Never leave valuables in your vehicle, and definitely not where someone can see them. That’s right, ladies, keep those purses with you or well hidden. Your car isn’t the place to store Christmas gifts or your favorite gun for target practice. Keep these things in the trunk and out of sight. 

#2 Equip Your Vehicle With Theft Deterrent Devices

With all the technology available, there are tactics that can deter thieves. The NHTSA recommends an audible alarm system. It’s the same thing you hear at odd hours when your neighbor accidentally sets theirs off. 

If you don’t have an alarm installed, it might be time to look into it. You can add a flashing light on the dash that warns potential crooks the system is active.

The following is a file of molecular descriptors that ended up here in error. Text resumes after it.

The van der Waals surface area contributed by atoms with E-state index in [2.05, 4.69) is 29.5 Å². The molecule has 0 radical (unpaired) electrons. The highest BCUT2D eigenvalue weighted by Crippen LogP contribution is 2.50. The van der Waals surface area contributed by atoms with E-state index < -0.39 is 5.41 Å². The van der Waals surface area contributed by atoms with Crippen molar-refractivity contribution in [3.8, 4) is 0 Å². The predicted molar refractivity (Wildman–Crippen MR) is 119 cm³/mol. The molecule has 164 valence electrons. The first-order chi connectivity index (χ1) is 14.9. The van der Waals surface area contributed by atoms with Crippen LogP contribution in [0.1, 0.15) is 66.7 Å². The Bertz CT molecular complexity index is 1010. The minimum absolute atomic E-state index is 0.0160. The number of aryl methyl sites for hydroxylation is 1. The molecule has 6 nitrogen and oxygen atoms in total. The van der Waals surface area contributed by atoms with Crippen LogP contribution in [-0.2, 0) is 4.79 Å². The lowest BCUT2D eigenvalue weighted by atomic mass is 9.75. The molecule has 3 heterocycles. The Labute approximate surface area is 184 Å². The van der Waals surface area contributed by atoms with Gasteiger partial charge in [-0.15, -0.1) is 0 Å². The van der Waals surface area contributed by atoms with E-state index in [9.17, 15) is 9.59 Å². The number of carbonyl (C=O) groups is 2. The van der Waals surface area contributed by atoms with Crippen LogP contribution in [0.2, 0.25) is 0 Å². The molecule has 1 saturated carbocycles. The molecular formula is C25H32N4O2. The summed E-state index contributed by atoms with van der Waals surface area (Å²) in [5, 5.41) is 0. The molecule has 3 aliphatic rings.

Steering wheel locks are inexpensive and easy to use. You can prevent someone from driving off for as little as twenty bucks. They can’t drive if they can’t turn the wheel. 

The old-fashioned tire boot lock is another excellent theft deterrent for your vehicle. It wraps around the tire and through the wheel. These devices work well for motorhomes too. 

Hitch locks help prevent someone from driving off with your unhitched trailer. It can also deter someone from unhooking your trailer from your truck. 

#3 Install Vehicle Immobilization Devices

So, what if the criminal isn’t deterred and still gets into your vehicle? Some devices available can render a car or RV entirely immobile for anyone but you. 

Thieves can easily hotwire ignitions in order to start the car and drive off. A vehicle immobilizer system like smart keys, kill switches, and wireless ignitions disable the car. 

Several different devices are available on the market to make it much harder for car thieves to make off with your vehicle. Some are handheld electronic gadgets that you operate as you leave the car. 

#4 Change the Locks on Your RV